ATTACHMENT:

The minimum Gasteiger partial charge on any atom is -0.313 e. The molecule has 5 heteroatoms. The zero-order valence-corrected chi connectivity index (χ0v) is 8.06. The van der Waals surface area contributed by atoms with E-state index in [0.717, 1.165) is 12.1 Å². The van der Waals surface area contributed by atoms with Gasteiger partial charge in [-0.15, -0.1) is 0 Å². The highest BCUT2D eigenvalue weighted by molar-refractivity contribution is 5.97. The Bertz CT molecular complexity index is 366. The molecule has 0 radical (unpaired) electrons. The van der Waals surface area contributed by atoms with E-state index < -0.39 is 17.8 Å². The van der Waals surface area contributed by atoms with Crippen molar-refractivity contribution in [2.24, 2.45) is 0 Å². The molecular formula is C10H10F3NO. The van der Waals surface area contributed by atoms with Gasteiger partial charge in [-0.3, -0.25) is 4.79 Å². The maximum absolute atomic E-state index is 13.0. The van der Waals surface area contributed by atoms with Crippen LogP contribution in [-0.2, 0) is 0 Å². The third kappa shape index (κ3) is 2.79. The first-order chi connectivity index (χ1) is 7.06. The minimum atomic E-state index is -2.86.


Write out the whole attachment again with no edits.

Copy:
The minimum Gasteiger partial charge on any atom is -0.313 e. The molecule has 5 heteroatoms. The zero-order valence-corrected chi connectivity index (χ0v) is 8.06. The van der Waals surface area contributed by atoms with E-state index in [0.717, 1.165) is 12.1 Å². The van der Waals surface area contributed by atoms with Gasteiger partial charge in [-0.15, -0.1) is 0 Å². The highest BCUT2D eigenvalue weighted by molar-refractivity contribution is 5.97. The Bertz CT molecular complexity index is 366. The molecule has 0 radical (unpaired) electrons. The van der Waals surface area contributed by atoms with E-state index < -0.39 is 17.8 Å². The van der Waals surface area contributed by atoms with Crippen molar-refractivity contribution in [2.24, 2.45) is 0 Å². The molecular formula is C10H10F3NO. The van der Waals surface area contributed by atoms with Gasteiger partial charge in [-0.3, -0.25) is 4.79 Å². The maximum absolute atomic E-state index is 13.0. The van der Waals surface area contributed by atoms with Crippen LogP contribution in [-0.2, 0) is 0 Å². The third kappa shape index (κ3) is 2.79. The first-order chi connectivity index (χ1) is 7.06. The minimum atomic E-state index is -2.86.